Bought some local produce this morning, including the first local tomatoes -- but I'm sure they're greenhouse-grown, so I'll wait for another time to post about tomatoes. The northeast has been suffering from a tremendous epidemic of blight which is ruining tomato crops, thanks to all the rain -- tomatoes get sick in the same kind of weather we do, too much damp and too little sun. All year I look forward to tomato sandwiches, tomato pie, and tomatoes and okra, and this summer had to go and fuck with me. But again, that's another issue.
New Hampshire doesn't seem to be very good at growing peaches -- they're never all that great, and some years they just aren't any good at all -- but what it can do is grow plums. These are much smaller than supermarket plums, as you can see, and cheap. $1.99 for each container (for local produce, that's about the cheapest fruit you'll find). The yellow ones are shiro plums, and are slightly tart; the small red ones (slightly larger than cherries) were just labeled as "plums," and don't have much pronounced flavor. Both are very sweet and juicy, though, which is nice after such a ridiculously stupid summer.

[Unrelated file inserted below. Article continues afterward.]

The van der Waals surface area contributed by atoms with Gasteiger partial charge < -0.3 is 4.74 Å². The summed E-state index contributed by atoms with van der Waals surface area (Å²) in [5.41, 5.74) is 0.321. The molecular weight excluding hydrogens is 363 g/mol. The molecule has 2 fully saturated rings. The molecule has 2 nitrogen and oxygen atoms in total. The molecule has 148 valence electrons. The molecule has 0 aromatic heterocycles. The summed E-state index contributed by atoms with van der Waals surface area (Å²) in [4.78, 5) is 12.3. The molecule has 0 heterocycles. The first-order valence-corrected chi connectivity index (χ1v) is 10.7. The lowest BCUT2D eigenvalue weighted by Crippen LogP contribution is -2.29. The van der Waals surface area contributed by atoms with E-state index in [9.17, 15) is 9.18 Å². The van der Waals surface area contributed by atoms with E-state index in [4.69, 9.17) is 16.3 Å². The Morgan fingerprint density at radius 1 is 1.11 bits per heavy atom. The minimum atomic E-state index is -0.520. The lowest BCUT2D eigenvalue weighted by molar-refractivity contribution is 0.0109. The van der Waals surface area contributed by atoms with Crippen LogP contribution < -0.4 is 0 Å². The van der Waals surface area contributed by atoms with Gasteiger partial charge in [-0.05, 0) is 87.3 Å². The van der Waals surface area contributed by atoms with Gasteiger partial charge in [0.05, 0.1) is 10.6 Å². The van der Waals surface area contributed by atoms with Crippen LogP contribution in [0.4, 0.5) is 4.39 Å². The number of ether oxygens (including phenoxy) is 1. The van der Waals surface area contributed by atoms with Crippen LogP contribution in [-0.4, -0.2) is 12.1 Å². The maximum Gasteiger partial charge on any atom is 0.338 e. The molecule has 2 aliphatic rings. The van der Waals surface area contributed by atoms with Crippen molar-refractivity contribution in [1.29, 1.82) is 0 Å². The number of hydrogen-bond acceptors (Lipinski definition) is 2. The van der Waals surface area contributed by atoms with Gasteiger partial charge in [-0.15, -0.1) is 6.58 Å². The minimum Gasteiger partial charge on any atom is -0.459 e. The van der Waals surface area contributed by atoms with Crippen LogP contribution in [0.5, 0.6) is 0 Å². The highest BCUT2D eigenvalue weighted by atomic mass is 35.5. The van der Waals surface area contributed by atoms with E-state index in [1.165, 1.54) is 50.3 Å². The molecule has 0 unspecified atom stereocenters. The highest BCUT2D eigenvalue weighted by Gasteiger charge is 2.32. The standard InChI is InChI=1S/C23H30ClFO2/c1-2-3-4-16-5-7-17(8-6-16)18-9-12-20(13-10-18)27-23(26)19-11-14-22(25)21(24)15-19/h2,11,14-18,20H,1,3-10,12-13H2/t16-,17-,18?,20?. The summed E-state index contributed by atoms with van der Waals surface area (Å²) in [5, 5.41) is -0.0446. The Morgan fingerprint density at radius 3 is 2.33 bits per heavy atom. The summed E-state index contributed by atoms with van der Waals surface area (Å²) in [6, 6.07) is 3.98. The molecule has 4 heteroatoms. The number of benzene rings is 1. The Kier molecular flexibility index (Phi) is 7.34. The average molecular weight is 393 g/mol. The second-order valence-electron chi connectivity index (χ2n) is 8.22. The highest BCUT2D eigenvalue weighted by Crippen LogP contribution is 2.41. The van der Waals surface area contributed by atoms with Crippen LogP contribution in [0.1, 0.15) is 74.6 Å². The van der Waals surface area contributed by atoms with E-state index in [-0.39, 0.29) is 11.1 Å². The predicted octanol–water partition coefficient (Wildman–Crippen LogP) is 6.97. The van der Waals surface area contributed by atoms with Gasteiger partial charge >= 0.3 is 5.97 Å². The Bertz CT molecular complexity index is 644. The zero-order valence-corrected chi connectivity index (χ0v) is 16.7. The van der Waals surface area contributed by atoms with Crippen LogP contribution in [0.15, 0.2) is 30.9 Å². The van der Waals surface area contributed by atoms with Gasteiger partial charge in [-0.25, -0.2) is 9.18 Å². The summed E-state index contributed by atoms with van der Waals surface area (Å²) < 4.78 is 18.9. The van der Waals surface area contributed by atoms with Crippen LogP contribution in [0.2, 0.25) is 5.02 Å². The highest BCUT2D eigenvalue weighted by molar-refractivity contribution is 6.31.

The soda is Boylan's red birch beer. When I was a kid, I didn't realize birch beer wasn't common everywhere -- which is weird, because I should have noticed Pepsi and Coca-Cola don't make it. Birch beer's a little like root beer, especially old school root beers still made with sarsaparilla, which Americans have been making at home since before commercial soft drinks became popular in the late 19th century. You can tap a birch tree like a maple for the sap, which is sweet and sort of caramelly once it's been reduced -- birch beer's actually flavored with an oil derived from that sap. Though you can order birch syrup online, and I certainly recommend it, using it to make soda won't result in something that tastes like birch beer. Trust me, I've tried. Stick to Boylan's or Polar for birch beer, and use the birch syrup on ice cream or with fish.
(While we're on the subject of Boylan's, their cola has a pronounced cinnamon note which makes it a dead ringer for Mexi-Cola, a cola so obscure I've never even been able to find mention of it on the internet, but I drank a lot of it in Colorado in 1993.)